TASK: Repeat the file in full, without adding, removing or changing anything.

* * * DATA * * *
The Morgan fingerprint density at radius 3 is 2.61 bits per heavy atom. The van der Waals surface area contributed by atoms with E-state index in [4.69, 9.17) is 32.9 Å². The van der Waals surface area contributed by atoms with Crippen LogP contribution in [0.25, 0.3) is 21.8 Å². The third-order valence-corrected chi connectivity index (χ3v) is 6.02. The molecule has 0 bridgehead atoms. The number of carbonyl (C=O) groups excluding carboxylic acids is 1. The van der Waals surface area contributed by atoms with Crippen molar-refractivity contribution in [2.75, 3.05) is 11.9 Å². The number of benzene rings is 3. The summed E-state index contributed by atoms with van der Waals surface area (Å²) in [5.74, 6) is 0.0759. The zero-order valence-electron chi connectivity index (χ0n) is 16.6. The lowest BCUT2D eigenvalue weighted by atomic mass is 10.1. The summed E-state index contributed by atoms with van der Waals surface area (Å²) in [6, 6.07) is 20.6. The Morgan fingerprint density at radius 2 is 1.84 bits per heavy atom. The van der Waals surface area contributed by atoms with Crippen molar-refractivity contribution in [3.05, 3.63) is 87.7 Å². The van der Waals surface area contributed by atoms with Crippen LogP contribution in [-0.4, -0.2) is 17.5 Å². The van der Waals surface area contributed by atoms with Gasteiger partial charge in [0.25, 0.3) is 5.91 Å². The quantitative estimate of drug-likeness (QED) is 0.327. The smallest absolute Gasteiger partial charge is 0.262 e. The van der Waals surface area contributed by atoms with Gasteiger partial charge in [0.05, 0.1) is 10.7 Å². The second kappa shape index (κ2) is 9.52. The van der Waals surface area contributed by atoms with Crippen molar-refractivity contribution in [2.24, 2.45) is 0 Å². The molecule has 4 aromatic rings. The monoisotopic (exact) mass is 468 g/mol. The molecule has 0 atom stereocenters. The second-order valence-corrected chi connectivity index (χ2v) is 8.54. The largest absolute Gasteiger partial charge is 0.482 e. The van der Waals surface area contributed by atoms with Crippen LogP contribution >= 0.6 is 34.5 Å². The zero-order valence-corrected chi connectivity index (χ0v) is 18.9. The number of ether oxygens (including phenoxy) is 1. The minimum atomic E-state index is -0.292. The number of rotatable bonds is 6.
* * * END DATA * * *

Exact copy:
The Morgan fingerprint density at radius 3 is 2.61 bits per heavy atom. The van der Waals surface area contributed by atoms with E-state index in [4.69, 9.17) is 32.9 Å². The van der Waals surface area contributed by atoms with Crippen LogP contribution in [0.25, 0.3) is 21.8 Å². The third-order valence-corrected chi connectivity index (χ3v) is 6.02. The molecule has 0 bridgehead atoms. The number of carbonyl (C=O) groups excluding carboxylic acids is 1. The van der Waals surface area contributed by atoms with Crippen molar-refractivity contribution in [2.75, 3.05) is 11.9 Å². The number of benzene rings is 3. The summed E-state index contributed by atoms with van der Waals surface area (Å²) in [5.74, 6) is 0.0759. The zero-order valence-electron chi connectivity index (χ0n) is 16.6. The lowest BCUT2D eigenvalue weighted by atomic mass is 10.1. The summed E-state index contributed by atoms with van der Waals surface area (Å²) in [6, 6.07) is 20.6. The Morgan fingerprint density at radius 2 is 1.84 bits per heavy atom. The van der Waals surface area contributed by atoms with Crippen molar-refractivity contribution in [3.05, 3.63) is 87.7 Å². The van der Waals surface area contributed by atoms with Crippen LogP contribution in [-0.4, -0.2) is 17.5 Å². The van der Waals surface area contributed by atoms with Gasteiger partial charge in [0.25, 0.3) is 5.91 Å². The quantitative estimate of drug-likeness (QED) is 0.327. The smallest absolute Gasteiger partial charge is 0.262 e. The van der Waals surface area contributed by atoms with Gasteiger partial charge in [0.05, 0.1) is 10.7 Å². The second kappa shape index (κ2) is 9.52. The van der Waals surface area contributed by atoms with Crippen molar-refractivity contribution in [2.24, 2.45) is 0 Å². The molecule has 4 aromatic rings. The monoisotopic (exact) mass is 468 g/mol. The molecule has 0 atom stereocenters. The second-order valence-corrected chi connectivity index (χ2v) is 8.54. The largest absolute Gasteiger partial charge is 0.482 e. The van der Waals surface area contributed by atoms with Crippen LogP contribution >= 0.6 is 34.5 Å². The zero-order valence-corrected chi connectivity index (χ0v) is 18.9. The number of ether oxygens (including phenoxy) is 1. The minimum atomic E-state index is -0.292. The number of rotatable bonds is 6.